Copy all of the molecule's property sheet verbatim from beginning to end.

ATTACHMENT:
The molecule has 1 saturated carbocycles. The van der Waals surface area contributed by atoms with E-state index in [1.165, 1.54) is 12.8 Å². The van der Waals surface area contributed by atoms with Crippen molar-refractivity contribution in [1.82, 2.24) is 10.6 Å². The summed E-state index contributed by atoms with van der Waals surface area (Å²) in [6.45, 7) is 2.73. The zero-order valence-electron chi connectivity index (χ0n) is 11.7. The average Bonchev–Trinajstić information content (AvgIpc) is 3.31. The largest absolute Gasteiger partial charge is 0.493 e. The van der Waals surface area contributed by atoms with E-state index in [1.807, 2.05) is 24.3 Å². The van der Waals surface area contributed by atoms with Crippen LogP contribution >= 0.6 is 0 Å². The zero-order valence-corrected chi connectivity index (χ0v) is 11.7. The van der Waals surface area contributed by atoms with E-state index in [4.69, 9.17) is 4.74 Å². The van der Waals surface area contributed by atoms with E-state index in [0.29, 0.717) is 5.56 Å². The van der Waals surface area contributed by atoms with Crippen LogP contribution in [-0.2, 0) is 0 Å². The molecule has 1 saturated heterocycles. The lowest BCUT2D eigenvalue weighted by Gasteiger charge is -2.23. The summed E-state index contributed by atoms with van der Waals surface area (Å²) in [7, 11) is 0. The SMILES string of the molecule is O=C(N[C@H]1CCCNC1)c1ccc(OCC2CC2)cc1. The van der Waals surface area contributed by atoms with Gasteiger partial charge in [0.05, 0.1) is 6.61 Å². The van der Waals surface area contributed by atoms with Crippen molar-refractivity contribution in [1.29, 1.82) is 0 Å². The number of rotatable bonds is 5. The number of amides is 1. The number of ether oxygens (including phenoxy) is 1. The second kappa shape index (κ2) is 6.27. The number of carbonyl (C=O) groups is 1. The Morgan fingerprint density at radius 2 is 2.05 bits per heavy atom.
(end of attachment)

The molecule has 1 saturated carbocycles. The van der Waals surface area contributed by atoms with E-state index in [1.165, 1.54) is 12.8 Å². The van der Waals surface area contributed by atoms with Crippen molar-refractivity contribution in [1.82, 2.24) is 10.6 Å². The summed E-state index contributed by atoms with van der Waals surface area (Å²) in [6.45, 7) is 2.73. The zero-order valence-electron chi connectivity index (χ0n) is 11.7. The average Bonchev–Trinajstić information content (AvgIpc) is 3.31. The largest absolute Gasteiger partial charge is 0.493 e. The van der Waals surface area contributed by atoms with E-state index in [1.807, 2.05) is 24.3 Å². The van der Waals surface area contributed by atoms with Crippen LogP contribution >= 0.6 is 0 Å². The zero-order valence-corrected chi connectivity index (χ0v) is 11.7. The van der Waals surface area contributed by atoms with E-state index in [4.69, 9.17) is 4.74 Å². The van der Waals surface area contributed by atoms with E-state index in [0.29, 0.717) is 5.56 Å². The van der Waals surface area contributed by atoms with Crippen LogP contribution in [-0.2, 0) is 0 Å². The molecule has 1 saturated heterocycles. The lowest BCUT2D eigenvalue weighted by Gasteiger charge is -2.23. The summed E-state index contributed by atoms with van der Waals surface area (Å²) in [7, 11) is 0. The SMILES string of the molecule is O=C(N[C@H]1CCCNC1)c1ccc(OCC2CC2)cc1. The van der Waals surface area contributed by atoms with Gasteiger partial charge in [0.05, 0.1) is 6.61 Å². The van der Waals surface area contributed by atoms with Crippen molar-refractivity contribution in [1.29, 1.82) is 0 Å². The number of rotatable bonds is 5. The number of amides is 1. The number of ether oxygens (including phenoxy) is 1. The second kappa shape index (κ2) is 6.27. The number of carbonyl (C=O) groups is 1. The Morgan fingerprint density at radius 2 is 2.05 bits per heavy atom.